The progress made over the past two decades in reducing domestic violence is remarkable given that throughout most of human history, such violence often hasn’t even been considered a crime.

But since 1994, as growing awareness efforts encouraged people to stop averting their eyes and start seeing the danger, the overall rate of violence involving “intimate partners” decreased nationally by a stunning 64 percent, according to a 2012 U.S. Department of Justice special report. The number of officially tallied “victimizations” stood at 2.1 million in 1994. In 2010, it had dropped to 907,000.

That’s a significant step forward, but there are still far too many people, mostly women, in harm’s way because of a relationship. A spring turned tragic in Minnesota by the confirmation of the deaths of two women potentially linked to domestic violence — Kira Steger and Danielle Jelinek — was a sad reminder of this crime’s ongoing toll and the need to find innovative ways to reduce it. Another Minnesota woman, Mandy Matula, who is still missing after she was last seen with a former boyfriend, is also feared to be a victim of this type of abuse.

Minnesota has long been at the forefront of finding new, thoughtful approaches to stem domestic violence. The “Duluth Model” pioneered a communitywide approach to halt batterers. The St. Paul Police Department’s “Blueprint for Safety” has been another significant step forward.

Now, Stearns County is building upon this admirable foundation to make the state even more of a standout. Its “Repeat Felony Domestic Violence Court’’ has garnered accolades recently and should become a new national model for holding abusers accountable and helping break the emotional, financial and legal ties that can make victims too frightened to leave.

The court, which began formal operation in St. Cloud in 2009, is believed to be the first of its kind nationally to focus on what prosecutors and law enforcement officers sometimes refer to as “frequent fliers,” the repeat, felony-level domestic offenders who get arrested, get released, threaten their partners again and keep cycling through the legal system. They often show in court for other violations, such as drunken driving or thefts, making them one-person crime waves.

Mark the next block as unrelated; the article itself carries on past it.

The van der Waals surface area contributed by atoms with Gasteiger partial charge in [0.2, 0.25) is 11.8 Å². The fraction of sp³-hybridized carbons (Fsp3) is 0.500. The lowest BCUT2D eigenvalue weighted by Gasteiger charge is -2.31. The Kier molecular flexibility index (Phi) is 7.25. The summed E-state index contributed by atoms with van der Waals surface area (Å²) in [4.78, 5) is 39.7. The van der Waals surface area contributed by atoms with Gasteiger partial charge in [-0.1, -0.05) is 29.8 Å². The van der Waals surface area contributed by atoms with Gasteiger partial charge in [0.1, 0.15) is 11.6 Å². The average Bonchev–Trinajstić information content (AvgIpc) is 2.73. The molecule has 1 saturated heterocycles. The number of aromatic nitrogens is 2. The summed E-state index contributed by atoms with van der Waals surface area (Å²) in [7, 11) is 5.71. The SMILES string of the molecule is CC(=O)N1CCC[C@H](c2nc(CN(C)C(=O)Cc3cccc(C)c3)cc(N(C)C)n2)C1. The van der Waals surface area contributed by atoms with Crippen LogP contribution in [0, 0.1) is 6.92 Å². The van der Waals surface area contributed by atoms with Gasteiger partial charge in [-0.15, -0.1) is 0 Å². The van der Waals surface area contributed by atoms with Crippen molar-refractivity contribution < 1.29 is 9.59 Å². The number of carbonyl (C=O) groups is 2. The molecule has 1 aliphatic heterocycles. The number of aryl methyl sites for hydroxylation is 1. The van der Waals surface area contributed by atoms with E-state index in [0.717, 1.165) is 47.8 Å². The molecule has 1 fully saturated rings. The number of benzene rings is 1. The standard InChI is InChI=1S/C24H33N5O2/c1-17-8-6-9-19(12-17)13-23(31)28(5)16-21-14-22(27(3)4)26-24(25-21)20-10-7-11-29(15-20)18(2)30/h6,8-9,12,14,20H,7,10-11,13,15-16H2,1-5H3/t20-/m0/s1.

These are the guys (at this point all the abusers in the court program have been male) who “don’t believe the rules apply to them,’’ said Stearns County Attorney Janelle Kendall, who is one of the program’s most forceful champions.

The offenders are also some of the county’s most dangerous. Kendall and other officials involved in the initiative’s founding — from courts and law enforcement to victims’ advocates, probation and Legal Aid, among others — were originally asked to review ways to reduce jail crowding.

But as they dove into the data, they realized that a relatively small group of domestic offenders were not just a drain on justice system resources, but perhaps the most serious public-safety threat in this central Minnesota county. Many of the county’s “intentional homicide victims” were also abused wives, girlfriends or family members.

What the Stearns County initiative does is make sure that rules do apply to these offenders — currently between 40 to 60. Instead of a traditional approach, which typically involves low bail and too little supervision, the Stearns County initiative ensures intensive and immediate supervision, drug and alcohol monitoring, and a surveillance officer on the prowl in the county to enforce no-contact orders.

Law enforcement also has a “frequent flier” list in squad cars with key info — places of employment, type of cars driven — maximizing officer resources to ensure that offenders stay away from victims. Voice-recognition software and other resources also have led to more effective monitoring of offenders’ jailhouse phone calls — often the first ones after incarceration are made to victims to maintain control from afar even when there are no contact orders in place.

“In three full years of operation, the population of repeat offenders (136 total) has committed only five new domestic assaults. Prior to the court there were on average three felony assault arrests a year per defendant,’’ according to information on the program from the Association of Prosecuting Attorneys.

The program helps build victims’ faith in the system’s ability to protect them, but it also ensures more rapid access to resources and support they need. A key component of the St. Cloud program: making a Legal Aid attorney more accessible to domestic violence victims. That has practical benefits such as helping victims get out of leases to move to more affordable housing.

Julie, who didn’t want her full name used for safety reasons, relied on Legal Aid to help her fight for custody of her child and fight off a harassment order filed by her abuser, who first hurt her six weeks into their relationship. The court program’s surveillance officer also responded immediately after Julie learned that the abuser was headed to her home with violent intentions.

“He’s back in prison. I’m doing great, though obviously I have my days,’’ said Julie, who urges other victims to seek help, even if they can’t take advantage of Stearns County’s program. “There are always people willing to help and listen and get you on the right track.’’